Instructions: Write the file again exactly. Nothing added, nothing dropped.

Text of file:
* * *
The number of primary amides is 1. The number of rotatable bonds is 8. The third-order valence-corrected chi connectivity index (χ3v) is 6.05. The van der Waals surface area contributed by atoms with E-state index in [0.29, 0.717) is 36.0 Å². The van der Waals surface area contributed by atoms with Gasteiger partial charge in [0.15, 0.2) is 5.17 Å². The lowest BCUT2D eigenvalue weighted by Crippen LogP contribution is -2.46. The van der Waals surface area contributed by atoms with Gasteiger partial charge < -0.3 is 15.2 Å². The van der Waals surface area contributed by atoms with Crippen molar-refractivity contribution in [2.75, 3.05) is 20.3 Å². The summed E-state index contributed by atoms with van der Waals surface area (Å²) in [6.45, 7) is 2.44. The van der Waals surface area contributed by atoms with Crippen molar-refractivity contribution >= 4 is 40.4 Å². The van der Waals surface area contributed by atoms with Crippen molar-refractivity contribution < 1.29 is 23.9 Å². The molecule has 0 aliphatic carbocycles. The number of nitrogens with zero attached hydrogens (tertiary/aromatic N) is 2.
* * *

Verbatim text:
The number of primary amides is 1. The number of rotatable bonds is 8. The third-order valence-corrected chi connectivity index (χ3v) is 6.05. The van der Waals surface area contributed by atoms with E-state index in [0.29, 0.717) is 36.0 Å². The van der Waals surface area contributed by atoms with Gasteiger partial charge in [0.15, 0.2) is 5.17 Å². The lowest BCUT2D eigenvalue weighted by Crippen LogP contribution is -2.46. The van der Waals surface area contributed by atoms with Gasteiger partial charge < -0.3 is 15.2 Å². The van der Waals surface area contributed by atoms with Crippen molar-refractivity contribution in [2.75, 3.05) is 20.3 Å². The summed E-state index contributed by atoms with van der Waals surface area (Å²) in [6.45, 7) is 2.44. The van der Waals surface area contributed by atoms with Crippen molar-refractivity contribution >= 4 is 40.4 Å². The van der Waals surface area contributed by atoms with Crippen molar-refractivity contribution < 1.29 is 23.9 Å². The molecule has 0 aliphatic carbocycles. The number of nitrogens with zero attached hydrogens (tertiary/aromatic N) is 2.